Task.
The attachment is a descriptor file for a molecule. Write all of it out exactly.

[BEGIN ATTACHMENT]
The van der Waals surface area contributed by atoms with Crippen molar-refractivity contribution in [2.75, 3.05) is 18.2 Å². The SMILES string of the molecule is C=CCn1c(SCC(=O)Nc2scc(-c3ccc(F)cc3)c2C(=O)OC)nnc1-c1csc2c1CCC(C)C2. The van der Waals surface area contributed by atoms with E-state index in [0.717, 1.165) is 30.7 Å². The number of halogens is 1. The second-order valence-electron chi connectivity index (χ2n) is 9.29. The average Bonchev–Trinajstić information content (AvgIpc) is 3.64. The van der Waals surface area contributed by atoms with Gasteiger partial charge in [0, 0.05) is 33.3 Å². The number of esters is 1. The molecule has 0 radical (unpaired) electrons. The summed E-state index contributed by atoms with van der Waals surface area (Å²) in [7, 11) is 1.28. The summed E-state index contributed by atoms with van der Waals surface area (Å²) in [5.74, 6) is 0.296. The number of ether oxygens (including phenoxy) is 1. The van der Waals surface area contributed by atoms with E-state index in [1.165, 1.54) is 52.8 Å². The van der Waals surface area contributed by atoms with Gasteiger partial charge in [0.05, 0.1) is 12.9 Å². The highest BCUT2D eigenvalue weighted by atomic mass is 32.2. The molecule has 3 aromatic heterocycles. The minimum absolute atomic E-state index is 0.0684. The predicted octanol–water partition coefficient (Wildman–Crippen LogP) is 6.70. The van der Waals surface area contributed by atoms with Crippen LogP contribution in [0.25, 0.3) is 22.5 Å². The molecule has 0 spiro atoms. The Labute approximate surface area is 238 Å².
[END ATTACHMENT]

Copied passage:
The van der Waals surface area contributed by atoms with Crippen molar-refractivity contribution in [2.75, 3.05) is 18.2 Å². The SMILES string of the molecule is C=CCn1c(SCC(=O)Nc2scc(-c3ccc(F)cc3)c2C(=O)OC)nnc1-c1csc2c1CCC(C)C2. The van der Waals surface area contributed by atoms with E-state index in [0.717, 1.165) is 30.7 Å². The number of halogens is 1. The second-order valence-electron chi connectivity index (χ2n) is 9.29. The average Bonchev–Trinajstić information content (AvgIpc) is 3.64. The van der Waals surface area contributed by atoms with Gasteiger partial charge in [0, 0.05) is 33.3 Å². The number of esters is 1. The molecule has 0 radical (unpaired) electrons. The summed E-state index contributed by atoms with van der Waals surface area (Å²) in [7, 11) is 1.28. The summed E-state index contributed by atoms with van der Waals surface area (Å²) in [5.74, 6) is 0.296. The number of ether oxygens (including phenoxy) is 1. The van der Waals surface area contributed by atoms with E-state index in [1.165, 1.54) is 52.8 Å². The van der Waals surface area contributed by atoms with Gasteiger partial charge in [0.05, 0.1) is 12.9 Å². The highest BCUT2D eigenvalue weighted by atomic mass is 32.2. The molecule has 3 aromatic heterocycles. The minimum absolute atomic E-state index is 0.0684. The predicted octanol–water partition coefficient (Wildman–Crippen LogP) is 6.70. The van der Waals surface area contributed by atoms with Crippen LogP contribution in [0.25, 0.3) is 22.5 Å². The molecule has 0 spiro atoms. The Labute approximate surface area is 238 Å².